Here's the week that was, in pictures.
Partygoers here listen to live music and smoke the good stuff at the annual 4/20 celebration in Denver, Colorado, this past Easter Sunday. This year's festival is the first since the possession and sale of recreational marijuana was fully legalized in the state this January.
Why is 4/20 such a big deal for marijuana enthusiasts? In the 1970s, a group of stoners at San Rafael High School in California supposedly gathered at 4:20 p.m. to smoke some ganja and seek out a gigantic weed crop in Point Reyes. They had found a handwritten map that pointed to the massive crop. Unsurprisingly, they never found the mystical stash. The catch-phrase they used ("4/20-Louis") partially caught on.
In a decidedly more sanitized portrait of this past Sunday, the Obamas host the annual Easter Egg Roll at the White House. Every child had to pass through a security screening (probably).
Nevada rancher Cliven Bundy ignited a populist firestorm in recent weeks when an armed posse of conservative supporters rallied to chase off federal officials seeking to remove his cattle from federally-owned lands. But he just couldn't resist using his soapbox to suggest that blacks might have been better off as slaves. A slew of GOP politicians raced to distance themselves from Bundy in the ensuing aftermath.
Pop star Justin Bieber was forced to remove this image of him dropping by Tokyo's Yasukuni Shrine, which honors the country's dead from World War 2, from his Instagram feed. Chinese fans were less than impressed, accusing the pop star of accidentally honoring Japanese war criminals who committed atrocities like mass murder and rape during the Empire of Japan's arguably genocidal campaign in mainland China.
Bieber apparently has nothing on Kim Jong-un, who was recently depicted in undated photographs released by the North Korean government on Thursday being mobbed by sobbing female soldiers desperate for a chunk of the supreme leader. President Obama will visit South Korea on Friday, triggering a standard North Korean propaganda response that included this image.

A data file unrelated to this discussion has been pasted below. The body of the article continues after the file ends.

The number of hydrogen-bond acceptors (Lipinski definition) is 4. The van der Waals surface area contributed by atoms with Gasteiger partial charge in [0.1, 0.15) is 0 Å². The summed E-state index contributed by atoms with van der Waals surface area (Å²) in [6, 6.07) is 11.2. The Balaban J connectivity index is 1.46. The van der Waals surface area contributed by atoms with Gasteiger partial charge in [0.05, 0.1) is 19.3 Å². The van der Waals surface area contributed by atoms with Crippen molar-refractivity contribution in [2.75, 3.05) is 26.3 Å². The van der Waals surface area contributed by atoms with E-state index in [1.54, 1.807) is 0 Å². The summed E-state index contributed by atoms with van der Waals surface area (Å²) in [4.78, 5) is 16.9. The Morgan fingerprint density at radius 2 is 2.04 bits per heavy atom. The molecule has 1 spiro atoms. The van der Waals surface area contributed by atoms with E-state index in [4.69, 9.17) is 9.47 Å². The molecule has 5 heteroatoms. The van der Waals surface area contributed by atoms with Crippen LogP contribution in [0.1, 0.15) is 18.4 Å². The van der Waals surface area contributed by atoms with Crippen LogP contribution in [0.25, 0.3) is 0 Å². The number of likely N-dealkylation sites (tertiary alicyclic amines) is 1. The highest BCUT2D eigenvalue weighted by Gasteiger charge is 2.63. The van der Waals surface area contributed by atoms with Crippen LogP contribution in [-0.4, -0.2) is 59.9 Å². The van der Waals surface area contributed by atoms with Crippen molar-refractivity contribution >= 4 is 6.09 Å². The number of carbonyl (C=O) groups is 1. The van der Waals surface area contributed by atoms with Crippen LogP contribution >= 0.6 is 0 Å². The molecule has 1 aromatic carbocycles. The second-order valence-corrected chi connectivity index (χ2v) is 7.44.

Pro-Russian gunmen show off a detainee in Donetsk, Ukraine, who they claim to be a member of nationalist Ukrainian forces. The tension has steadily grown over the past week as the New York Times and the State Department revealed hotly contested photographic evidence they claimed demonstrated the masked gunmen seizing government buildings throughout the Eastern Ukraine were Russian troops.
In another sign that the prohibition on marijuana is becoming an increasingly untenable situation, the Daytona City Paper couldn't find a single staffer or op-ed writer willing to write a rebuttal to marijuana legalization arguments for its debate forum page. Read more about this on PolicyMic here.
The NYPD's #myNYPD campaign backfired big-time this week, with the hashtag it created becoming overwhelmed by backlash from Twitter activists who sought to expose the department's abuses.
Really, they should have seen this one coming.
Google's Street View project now lets you roll back the clock to the start of the project in 2007, showing nearly a decade of transformation in the blink of an eye. As we wrote earlier this week:
The project currently covers under a decade of transformation as captured by Google vans. Imagine how much will have changed in another decade ... a century ... hell, a millennium. Generously assuming someone keeps up the project, archives its data or comes up with an even more impressive successor, imagining the past may be history. Future generations will be able to just type in a time and place and take a look for themselves.
Seventy (seriously NSFW) horrifying pages of leaked emails and text messages from American University's "secret fraternity" Epsilon Iota show how the frat's members continually referred to women as "bitches," seemingly plan what could be date rapes and accuse an alleged rape victim of being a "lying cunt."
This is just the worst.